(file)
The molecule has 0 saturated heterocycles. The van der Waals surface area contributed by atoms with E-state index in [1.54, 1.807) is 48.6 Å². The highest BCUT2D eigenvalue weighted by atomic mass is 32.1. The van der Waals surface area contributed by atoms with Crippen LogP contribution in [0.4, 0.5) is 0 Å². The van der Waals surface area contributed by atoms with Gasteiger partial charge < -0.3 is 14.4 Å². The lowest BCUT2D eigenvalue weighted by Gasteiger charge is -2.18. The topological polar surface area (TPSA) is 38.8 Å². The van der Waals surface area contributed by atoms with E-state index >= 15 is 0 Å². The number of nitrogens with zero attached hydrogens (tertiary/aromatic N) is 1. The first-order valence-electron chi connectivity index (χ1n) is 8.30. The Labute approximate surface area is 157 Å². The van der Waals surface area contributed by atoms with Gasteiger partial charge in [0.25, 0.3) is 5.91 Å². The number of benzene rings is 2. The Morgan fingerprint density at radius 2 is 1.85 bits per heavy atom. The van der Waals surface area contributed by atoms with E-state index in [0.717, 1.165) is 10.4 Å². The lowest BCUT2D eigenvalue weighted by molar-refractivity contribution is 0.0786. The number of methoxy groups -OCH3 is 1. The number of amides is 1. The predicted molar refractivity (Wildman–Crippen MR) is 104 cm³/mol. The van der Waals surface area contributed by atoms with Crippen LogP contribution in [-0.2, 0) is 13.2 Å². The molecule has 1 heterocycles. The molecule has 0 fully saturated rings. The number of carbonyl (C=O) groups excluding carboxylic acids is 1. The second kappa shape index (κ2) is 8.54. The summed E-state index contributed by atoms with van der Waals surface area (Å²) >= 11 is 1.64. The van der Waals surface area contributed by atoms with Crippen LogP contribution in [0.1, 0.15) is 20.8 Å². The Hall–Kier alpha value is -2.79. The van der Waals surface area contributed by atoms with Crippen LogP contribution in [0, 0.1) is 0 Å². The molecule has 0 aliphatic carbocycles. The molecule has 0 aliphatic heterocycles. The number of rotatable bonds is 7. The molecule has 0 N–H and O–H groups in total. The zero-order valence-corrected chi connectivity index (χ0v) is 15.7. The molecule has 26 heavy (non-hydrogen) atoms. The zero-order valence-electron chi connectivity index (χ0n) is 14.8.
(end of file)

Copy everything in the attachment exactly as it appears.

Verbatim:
The molecule has 0 saturated heterocycles. The van der Waals surface area contributed by atoms with E-state index in [1.54, 1.807) is 48.6 Å². The highest BCUT2D eigenvalue weighted by atomic mass is 32.1. The van der Waals surface area contributed by atoms with Crippen LogP contribution in [0.4, 0.5) is 0 Å². The van der Waals surface area contributed by atoms with Gasteiger partial charge < -0.3 is 14.4 Å². The lowest BCUT2D eigenvalue weighted by Gasteiger charge is -2.18. The topological polar surface area (TPSA) is 38.8 Å². The van der Waals surface area contributed by atoms with E-state index >= 15 is 0 Å². The number of nitrogens with zero attached hydrogens (tertiary/aromatic N) is 1. The first-order valence-electron chi connectivity index (χ1n) is 8.30. The Labute approximate surface area is 157 Å². The van der Waals surface area contributed by atoms with Gasteiger partial charge in [0.25, 0.3) is 5.91 Å². The number of benzene rings is 2. The Morgan fingerprint density at radius 2 is 1.85 bits per heavy atom. The van der Waals surface area contributed by atoms with E-state index in [0.717, 1.165) is 10.4 Å². The lowest BCUT2D eigenvalue weighted by molar-refractivity contribution is 0.0786. The number of methoxy groups -OCH3 is 1. The number of amides is 1. The predicted molar refractivity (Wildman–Crippen MR) is 104 cm³/mol. The van der Waals surface area contributed by atoms with Crippen LogP contribution in [-0.2, 0) is 13.2 Å². The molecule has 1 heterocycles. The molecule has 0 fully saturated rings. The number of carbonyl (C=O) groups excluding carboxylic acids is 1. The second kappa shape index (κ2) is 8.54. The summed E-state index contributed by atoms with van der Waals surface area (Å²) >= 11 is 1.64. The van der Waals surface area contributed by atoms with Crippen LogP contribution in [0.1, 0.15) is 20.8 Å². The Hall–Kier alpha value is -2.79. The van der Waals surface area contributed by atoms with Crippen LogP contribution in [0, 0.1) is 0 Å². The molecule has 0 aliphatic carbocycles. The molecule has 0 aliphatic heterocycles. The number of rotatable bonds is 7. The molecule has 0 N–H and O–H groups in total. The zero-order valence-corrected chi connectivity index (χ0v) is 15.7. The molecule has 26 heavy (non-hydrogen) atoms. The zero-order valence-electron chi connectivity index (χ0n) is 14.8.